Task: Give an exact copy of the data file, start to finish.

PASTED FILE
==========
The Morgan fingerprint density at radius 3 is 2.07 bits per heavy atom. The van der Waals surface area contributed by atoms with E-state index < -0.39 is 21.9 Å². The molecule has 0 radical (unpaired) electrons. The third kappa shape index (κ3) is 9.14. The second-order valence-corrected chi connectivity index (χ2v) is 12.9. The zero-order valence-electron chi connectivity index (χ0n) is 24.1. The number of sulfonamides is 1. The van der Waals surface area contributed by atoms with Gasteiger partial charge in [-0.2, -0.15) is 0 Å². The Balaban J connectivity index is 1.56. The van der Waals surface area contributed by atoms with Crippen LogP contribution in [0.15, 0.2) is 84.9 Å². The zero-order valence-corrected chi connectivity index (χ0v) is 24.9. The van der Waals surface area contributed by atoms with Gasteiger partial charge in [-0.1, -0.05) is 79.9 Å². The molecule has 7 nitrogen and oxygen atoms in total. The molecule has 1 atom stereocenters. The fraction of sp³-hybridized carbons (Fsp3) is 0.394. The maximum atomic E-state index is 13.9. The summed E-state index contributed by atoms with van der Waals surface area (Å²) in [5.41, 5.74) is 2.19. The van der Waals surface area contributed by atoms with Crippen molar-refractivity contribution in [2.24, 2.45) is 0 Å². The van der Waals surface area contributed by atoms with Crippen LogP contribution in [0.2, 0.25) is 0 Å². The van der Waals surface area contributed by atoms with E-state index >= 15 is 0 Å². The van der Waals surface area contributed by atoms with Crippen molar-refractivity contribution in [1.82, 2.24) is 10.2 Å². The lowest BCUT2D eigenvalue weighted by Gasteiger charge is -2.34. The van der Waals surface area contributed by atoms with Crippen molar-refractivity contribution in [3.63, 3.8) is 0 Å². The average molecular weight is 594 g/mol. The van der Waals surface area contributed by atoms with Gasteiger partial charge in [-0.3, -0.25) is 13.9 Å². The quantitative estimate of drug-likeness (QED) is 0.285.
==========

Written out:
The Morgan fingerprint density at radius 3 is 2.07 bits per heavy atom. The van der Waals surface area contributed by atoms with E-state index < -0.39 is 21.9 Å². The molecule has 0 radical (unpaired) electrons. The third kappa shape index (κ3) is 9.14. The second-order valence-corrected chi connectivity index (χ2v) is 12.9. The zero-order valence-electron chi connectivity index (χ0n) is 24.1. The number of sulfonamides is 1. The van der Waals surface area contributed by atoms with Gasteiger partial charge in [-0.2, -0.15) is 0 Å². The Balaban J connectivity index is 1.56. The van der Waals surface area contributed by atoms with Crippen LogP contribution in [0.15, 0.2) is 84.9 Å². The zero-order valence-corrected chi connectivity index (χ0v) is 24.9. The van der Waals surface area contributed by atoms with Gasteiger partial charge in [-0.1, -0.05) is 79.9 Å². The molecule has 7 nitrogen and oxygen atoms in total. The molecule has 1 atom stereocenters. The fraction of sp³-hybridized carbons (Fsp3) is 0.394. The maximum atomic E-state index is 13.9. The summed E-state index contributed by atoms with van der Waals surface area (Å²) in [5.41, 5.74) is 2.19. The van der Waals surface area contributed by atoms with Crippen molar-refractivity contribution in [2.24, 2.45) is 0 Å². The van der Waals surface area contributed by atoms with Crippen LogP contribution in [0.2, 0.25) is 0 Å². The van der Waals surface area contributed by atoms with E-state index >= 15 is 0 Å². The van der Waals surface area contributed by atoms with Crippen molar-refractivity contribution in [1.82, 2.24) is 10.2 Å². The lowest BCUT2D eigenvalue weighted by Gasteiger charge is -2.34. The van der Waals surface area contributed by atoms with Crippen molar-refractivity contribution in [3.63, 3.8) is 0 Å². The average molecular weight is 594 g/mol. The van der Waals surface area contributed by atoms with Gasteiger partial charge in [-0.3, -0.25) is 13.9 Å². The quantitative estimate of drug-likeness (QED) is 0.285.